“My God, my God, why have You forsaken Me?” (Matthew 27:46)
While our church in particular does not celebrate the season of Lent formally, it has a rich history in our Christian traditions. Among other things, Lent is a season of change; of seeing things a new way… of shedding old habits and establishing new ones. It’s not coincidental that behavioral therapists tell us it takes about 40 days for new patterns of thought to be firmly established, or for old ones to be stopped.
Lent—the forty days preceding Easter—is also a time for us to open ourselves to the possibility of seeing things about God and ourselves that we hadn’t seen before. When the disciples followed Jesus into Jerusalem, they were about to encounter realities that challenged and shook the very foundation of their faith.
Nowhere was that more apparent than in Jesus’ fourth statement from the cross… the cry from the darkness… God in the flesh crying out to God in Heaven, “My God, my God, why have You forsaken Me?”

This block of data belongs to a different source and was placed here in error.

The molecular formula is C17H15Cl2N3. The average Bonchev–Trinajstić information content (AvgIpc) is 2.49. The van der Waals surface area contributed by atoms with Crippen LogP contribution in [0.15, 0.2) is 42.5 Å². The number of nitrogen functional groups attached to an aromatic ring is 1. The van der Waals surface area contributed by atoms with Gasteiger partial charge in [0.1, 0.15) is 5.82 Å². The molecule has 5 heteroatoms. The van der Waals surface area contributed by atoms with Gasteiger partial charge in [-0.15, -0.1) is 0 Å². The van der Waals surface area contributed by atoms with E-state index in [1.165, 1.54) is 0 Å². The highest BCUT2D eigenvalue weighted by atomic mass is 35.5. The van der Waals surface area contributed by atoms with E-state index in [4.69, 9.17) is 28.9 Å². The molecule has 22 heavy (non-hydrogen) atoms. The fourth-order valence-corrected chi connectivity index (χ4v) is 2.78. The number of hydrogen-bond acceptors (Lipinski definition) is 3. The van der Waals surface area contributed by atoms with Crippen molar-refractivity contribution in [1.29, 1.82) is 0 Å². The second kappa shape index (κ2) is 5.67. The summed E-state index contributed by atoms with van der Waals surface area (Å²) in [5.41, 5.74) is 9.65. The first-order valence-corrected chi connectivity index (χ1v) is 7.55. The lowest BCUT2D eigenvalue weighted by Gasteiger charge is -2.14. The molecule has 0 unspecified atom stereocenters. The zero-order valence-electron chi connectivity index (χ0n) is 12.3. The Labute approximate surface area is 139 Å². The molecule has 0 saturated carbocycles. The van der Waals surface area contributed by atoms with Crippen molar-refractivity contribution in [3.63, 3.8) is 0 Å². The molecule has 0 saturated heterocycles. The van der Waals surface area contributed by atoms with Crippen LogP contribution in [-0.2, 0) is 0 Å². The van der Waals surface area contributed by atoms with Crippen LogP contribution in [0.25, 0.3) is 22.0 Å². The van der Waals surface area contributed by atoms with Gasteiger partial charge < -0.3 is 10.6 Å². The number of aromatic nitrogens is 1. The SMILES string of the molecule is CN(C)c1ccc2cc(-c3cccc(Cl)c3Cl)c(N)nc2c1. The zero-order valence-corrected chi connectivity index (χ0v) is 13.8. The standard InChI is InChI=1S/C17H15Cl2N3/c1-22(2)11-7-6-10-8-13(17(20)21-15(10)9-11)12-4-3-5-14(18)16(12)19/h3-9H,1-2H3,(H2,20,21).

How can God turn His face away… from God? How can Deity be torn apart? How can the TRI-UNITY… the Godhead three-in-one… be ripped to pieces? What kind of inexplicable God IS this that we serve?
Well, obviously, He is a God who is not simply understood with tired platitudes and bumper-sticker-deep theological statements. Clichés won’t cut it here. Calvary blows that possibility up.
God asks the questions that have haunted men and women from the earliest days: WHY? I don’t understand. I don’t get it. I can’t grasp this. This is not what I thought it would be like to follow You, God. I. Don’t. Understand.
No answer came thundering back from the cloudy darkness that enshrouded Golgotha that day. It hung in the air like a thick, dark curtain… those on the ground waiting perhaps for an answer from… somewhere.
But none came… until Sunday. Friday midday until the light dawned on Easter morning were days lived in the darkness… in the unanswered… in the mystery of the perfect will of God that is not always easy to grasp.
An answer came clearly Sunday morning. And resurrection light will dawn for our questions as well. Our “why’s” will not forever hang in the darkness of our experiences of suffering and pain and loss. As we make our way to the cross, we will see a God who understands…
…and Who will answer us.